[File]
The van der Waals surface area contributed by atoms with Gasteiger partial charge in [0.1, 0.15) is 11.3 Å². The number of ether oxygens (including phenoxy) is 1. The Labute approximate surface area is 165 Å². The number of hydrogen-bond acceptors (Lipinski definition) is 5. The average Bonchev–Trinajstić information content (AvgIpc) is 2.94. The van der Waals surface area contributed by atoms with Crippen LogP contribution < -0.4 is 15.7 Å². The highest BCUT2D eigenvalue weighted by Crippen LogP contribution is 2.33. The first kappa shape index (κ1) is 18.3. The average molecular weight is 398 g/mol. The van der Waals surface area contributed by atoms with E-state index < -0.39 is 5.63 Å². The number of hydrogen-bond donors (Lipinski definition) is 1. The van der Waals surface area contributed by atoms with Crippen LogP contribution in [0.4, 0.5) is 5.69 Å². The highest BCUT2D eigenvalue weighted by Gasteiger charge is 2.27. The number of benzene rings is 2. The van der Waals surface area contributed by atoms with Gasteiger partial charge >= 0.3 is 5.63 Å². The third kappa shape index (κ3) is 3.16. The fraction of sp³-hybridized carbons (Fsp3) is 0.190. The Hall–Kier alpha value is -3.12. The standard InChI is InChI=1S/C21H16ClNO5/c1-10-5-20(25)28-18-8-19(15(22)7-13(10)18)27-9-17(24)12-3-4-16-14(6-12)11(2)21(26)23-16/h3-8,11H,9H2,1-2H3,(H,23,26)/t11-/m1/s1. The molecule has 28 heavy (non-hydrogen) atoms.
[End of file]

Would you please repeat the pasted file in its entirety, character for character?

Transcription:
The van der Waals surface area contributed by atoms with Gasteiger partial charge in [0.1, 0.15) is 11.3 Å². The number of ether oxygens (including phenoxy) is 1. The Labute approximate surface area is 165 Å². The number of hydrogen-bond acceptors (Lipinski definition) is 5. The average Bonchev–Trinajstić information content (AvgIpc) is 2.94. The van der Waals surface area contributed by atoms with Crippen LogP contribution < -0.4 is 15.7 Å². The highest BCUT2D eigenvalue weighted by Crippen LogP contribution is 2.33. The first kappa shape index (κ1) is 18.3. The average molecular weight is 398 g/mol. The van der Waals surface area contributed by atoms with E-state index < -0.39 is 5.63 Å². The number of hydrogen-bond donors (Lipinski definition) is 1. The van der Waals surface area contributed by atoms with Crippen LogP contribution in [0.4, 0.5) is 5.69 Å². The highest BCUT2D eigenvalue weighted by Gasteiger charge is 2.27. The number of benzene rings is 2. The van der Waals surface area contributed by atoms with Gasteiger partial charge >= 0.3 is 5.63 Å². The third kappa shape index (κ3) is 3.16. The fraction of sp³-hybridized carbons (Fsp3) is 0.190. The Hall–Kier alpha value is -3.12. The standard InChI is InChI=1S/C21H16ClNO5/c1-10-5-20(25)28-18-8-19(15(22)7-13(10)18)27-9-17(24)12-3-4-16-14(6-12)11(2)21(26)23-16/h3-8,11H,9H2,1-2H3,(H,23,26)/t11-/m1/s1. The molecule has 28 heavy (non-hydrogen) atoms.